Machiavelli’s path to glory beings with effective governance of a state. He counsels Lorenzo to ignore tradition concepts of “good” and “evil” in his actions, instead recommending a system of amoral pragmatism. Machiavelli is insistent that the prince must be willing to use force. In addition to his statement that a prince’s only area of study must be war, Machiavelli calls to mind some of the great leaders of antiquity- Moses, Cyrus, Romulus, and Thesueus- and writes that “all armed prophets have conquered, and the unarmed ones have been destroyed…it may be necessary to make [one’s people] believe by force”6. Here, Machiavelli is arguing that when a prince conquers a new territory, he must use force to convince the population of the superiority of your rule. Similarly, when consolidating one’s rule, Machiavelli writes that one “ought to examine closely into all those injuries which it is necessary for [the prince] to inflict, and to do them all that one stroke so as not to have to repeat them daily”7. Machiavelli is advocating a mass execution of any elites of the previous regime that could conceivably challenge the prince’s rule. There is no discussion of the morality of such an action, simply an analysis of the efficacy of such action in securing the prince’s rule.
Despite Machiavelli’s willingness to use cruel methods conventionally considered “evil,” this does not mean an effective prince is unconcerned with ideas of morality. Machiavelli counsels the prince to be a just leader whenever possible. In the section on how to avoid being hated, Machiavelli writes “It makes him hated above all things, as I have said, to be rapacious, and to be a violator of the property and women of his subjects“8 Here, Machiavelli cautions the prince to avoid abusing his power and becoming a praetorian dictator. Even if the prince must use the power at his disposal, Machiavelli frequently mentions the importance of maintaining a righteous façade even while performing the cruel actions he outlines as “necessary.” When discussing whether a prince should keep his promises, Machiavelli writes:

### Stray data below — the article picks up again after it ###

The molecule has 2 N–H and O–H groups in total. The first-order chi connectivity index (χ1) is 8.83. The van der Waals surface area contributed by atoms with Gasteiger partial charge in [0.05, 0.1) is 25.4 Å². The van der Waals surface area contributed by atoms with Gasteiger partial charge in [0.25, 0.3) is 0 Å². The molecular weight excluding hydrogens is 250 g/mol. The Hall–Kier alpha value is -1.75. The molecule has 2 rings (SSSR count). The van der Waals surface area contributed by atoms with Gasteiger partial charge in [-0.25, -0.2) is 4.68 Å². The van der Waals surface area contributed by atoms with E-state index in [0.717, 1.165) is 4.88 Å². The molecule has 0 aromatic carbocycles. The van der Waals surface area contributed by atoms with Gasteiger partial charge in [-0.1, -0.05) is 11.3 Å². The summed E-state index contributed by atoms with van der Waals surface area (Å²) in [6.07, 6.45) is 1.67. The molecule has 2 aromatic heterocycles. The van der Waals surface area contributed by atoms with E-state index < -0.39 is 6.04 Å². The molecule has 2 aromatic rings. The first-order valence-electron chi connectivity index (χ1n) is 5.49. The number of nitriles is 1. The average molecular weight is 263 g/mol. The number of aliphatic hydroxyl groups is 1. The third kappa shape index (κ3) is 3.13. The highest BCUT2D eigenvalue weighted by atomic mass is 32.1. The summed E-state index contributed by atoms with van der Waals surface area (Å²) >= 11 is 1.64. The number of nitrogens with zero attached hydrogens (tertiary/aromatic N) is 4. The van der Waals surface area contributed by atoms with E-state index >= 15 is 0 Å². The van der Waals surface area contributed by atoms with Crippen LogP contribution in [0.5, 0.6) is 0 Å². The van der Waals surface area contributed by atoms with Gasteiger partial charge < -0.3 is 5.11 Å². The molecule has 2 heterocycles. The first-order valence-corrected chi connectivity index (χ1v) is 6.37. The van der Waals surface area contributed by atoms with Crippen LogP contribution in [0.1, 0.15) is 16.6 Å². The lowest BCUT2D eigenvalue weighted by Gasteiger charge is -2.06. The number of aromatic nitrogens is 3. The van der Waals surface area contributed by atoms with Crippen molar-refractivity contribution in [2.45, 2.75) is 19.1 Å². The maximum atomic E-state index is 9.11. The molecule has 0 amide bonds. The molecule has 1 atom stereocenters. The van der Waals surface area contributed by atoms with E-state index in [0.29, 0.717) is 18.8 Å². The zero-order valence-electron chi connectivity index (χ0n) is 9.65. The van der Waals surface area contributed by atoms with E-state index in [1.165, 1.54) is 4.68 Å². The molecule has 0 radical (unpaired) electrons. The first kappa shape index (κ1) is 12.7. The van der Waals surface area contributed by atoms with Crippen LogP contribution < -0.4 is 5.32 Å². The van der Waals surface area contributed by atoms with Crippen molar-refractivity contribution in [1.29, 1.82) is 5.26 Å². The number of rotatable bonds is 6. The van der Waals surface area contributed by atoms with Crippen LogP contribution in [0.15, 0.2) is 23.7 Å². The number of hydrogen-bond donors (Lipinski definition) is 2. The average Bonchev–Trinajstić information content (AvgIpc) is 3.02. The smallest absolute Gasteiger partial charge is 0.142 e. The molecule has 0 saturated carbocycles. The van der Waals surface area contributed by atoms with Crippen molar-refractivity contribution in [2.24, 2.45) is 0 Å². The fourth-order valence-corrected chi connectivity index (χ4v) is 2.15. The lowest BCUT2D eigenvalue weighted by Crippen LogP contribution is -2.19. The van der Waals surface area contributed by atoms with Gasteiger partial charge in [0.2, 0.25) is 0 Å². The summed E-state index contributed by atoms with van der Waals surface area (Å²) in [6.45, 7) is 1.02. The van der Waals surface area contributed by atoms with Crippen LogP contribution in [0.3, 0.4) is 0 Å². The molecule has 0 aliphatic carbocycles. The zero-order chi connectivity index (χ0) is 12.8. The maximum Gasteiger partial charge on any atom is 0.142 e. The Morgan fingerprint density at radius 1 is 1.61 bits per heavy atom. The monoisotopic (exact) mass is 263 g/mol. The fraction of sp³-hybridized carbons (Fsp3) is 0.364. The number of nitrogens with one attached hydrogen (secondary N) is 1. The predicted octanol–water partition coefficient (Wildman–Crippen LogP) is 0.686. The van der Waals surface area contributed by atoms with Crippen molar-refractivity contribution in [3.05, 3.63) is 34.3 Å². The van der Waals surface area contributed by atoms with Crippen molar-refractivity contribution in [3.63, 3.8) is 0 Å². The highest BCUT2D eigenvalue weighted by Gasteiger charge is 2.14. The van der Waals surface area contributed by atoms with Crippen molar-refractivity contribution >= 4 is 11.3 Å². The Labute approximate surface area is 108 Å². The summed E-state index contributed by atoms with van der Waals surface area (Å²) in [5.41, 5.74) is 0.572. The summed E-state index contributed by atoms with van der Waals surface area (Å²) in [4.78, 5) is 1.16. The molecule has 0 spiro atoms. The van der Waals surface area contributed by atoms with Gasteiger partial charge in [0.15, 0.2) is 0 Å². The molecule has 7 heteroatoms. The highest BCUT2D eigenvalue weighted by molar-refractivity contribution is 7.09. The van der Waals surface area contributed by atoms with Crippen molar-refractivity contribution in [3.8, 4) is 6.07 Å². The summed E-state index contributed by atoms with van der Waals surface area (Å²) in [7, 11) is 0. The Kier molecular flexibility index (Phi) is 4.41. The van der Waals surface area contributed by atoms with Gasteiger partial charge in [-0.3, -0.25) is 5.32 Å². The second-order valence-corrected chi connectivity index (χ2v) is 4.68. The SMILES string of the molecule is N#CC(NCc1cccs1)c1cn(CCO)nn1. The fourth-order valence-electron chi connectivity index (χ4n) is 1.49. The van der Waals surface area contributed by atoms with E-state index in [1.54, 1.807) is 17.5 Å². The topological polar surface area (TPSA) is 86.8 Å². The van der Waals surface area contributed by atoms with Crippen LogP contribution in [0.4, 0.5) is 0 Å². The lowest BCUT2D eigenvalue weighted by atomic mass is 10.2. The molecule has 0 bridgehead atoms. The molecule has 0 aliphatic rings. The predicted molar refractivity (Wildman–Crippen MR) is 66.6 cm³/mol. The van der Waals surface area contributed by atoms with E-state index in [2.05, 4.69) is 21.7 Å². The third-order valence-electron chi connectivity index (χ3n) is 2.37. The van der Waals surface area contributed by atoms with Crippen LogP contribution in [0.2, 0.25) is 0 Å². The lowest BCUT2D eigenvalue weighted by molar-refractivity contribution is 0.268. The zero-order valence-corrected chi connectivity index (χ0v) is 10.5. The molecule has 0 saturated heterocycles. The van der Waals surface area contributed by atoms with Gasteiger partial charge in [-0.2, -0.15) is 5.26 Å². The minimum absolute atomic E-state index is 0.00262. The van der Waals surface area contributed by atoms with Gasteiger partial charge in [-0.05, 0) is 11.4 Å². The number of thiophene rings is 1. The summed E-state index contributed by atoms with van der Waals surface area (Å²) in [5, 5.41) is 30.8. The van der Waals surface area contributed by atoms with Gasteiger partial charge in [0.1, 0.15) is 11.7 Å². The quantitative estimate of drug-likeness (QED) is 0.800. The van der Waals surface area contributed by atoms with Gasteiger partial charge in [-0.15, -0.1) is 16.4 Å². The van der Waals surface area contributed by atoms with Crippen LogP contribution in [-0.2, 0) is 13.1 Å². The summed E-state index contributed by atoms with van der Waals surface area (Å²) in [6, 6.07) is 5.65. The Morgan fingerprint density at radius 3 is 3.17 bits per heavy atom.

“it is unnecessary for a prince to have all the good qualities I have enumerated, but it is very necessary to appear to have them…a prince ought to take care that he never lets anything slip from his lips that is not replete with…five qualities, that he may appear to him to sees and hears him altogether merciful, faithful, humane, upright, and religious”9.
Machiavelli is very clear that as necessary as cruelty is, it must be tempered by a just pretense or the prince will never achiever glory. To illustrate this point, Machiavelli uses the example of Agathocles the Sicilian. Rising from a low station to become a Praetor of Syracuse, Agathocles gained the princedome of the city by murdering the Syracuse Senate and wealthy during a session ostensibly called to discuss the future of the Republic. Despite Machiavelli’s respect for Agothocles’s impressive ascent to power, Machiavelli writes that “it cannot be called talent to slay fellow-citizens, to deceive friends, to be without faith, without mercy, without religion; such methods may gain empire, but not glory”10. Agothocles followed the first half of Machiavelli’s recommendations- effective use of cruelty to gain power- but his failure to use cruelty while maintaining the guise of morality precludes him from being “celebrated among the most excellent men”11.
The dichotomy of good versus evil is a difficult question for Machiavelli because it is impossible to achieve power by being entirely good and impossible to achieve glory while appearing evil. This leads to the prince leading a double life: a public life of refined morality while being cruel and ready in his private affairs. When pressed Machiavelli will concede the latter is more vital to a stable state than the former. In his chapter discussing whether it is better for a prince to be loved or feared, he writes: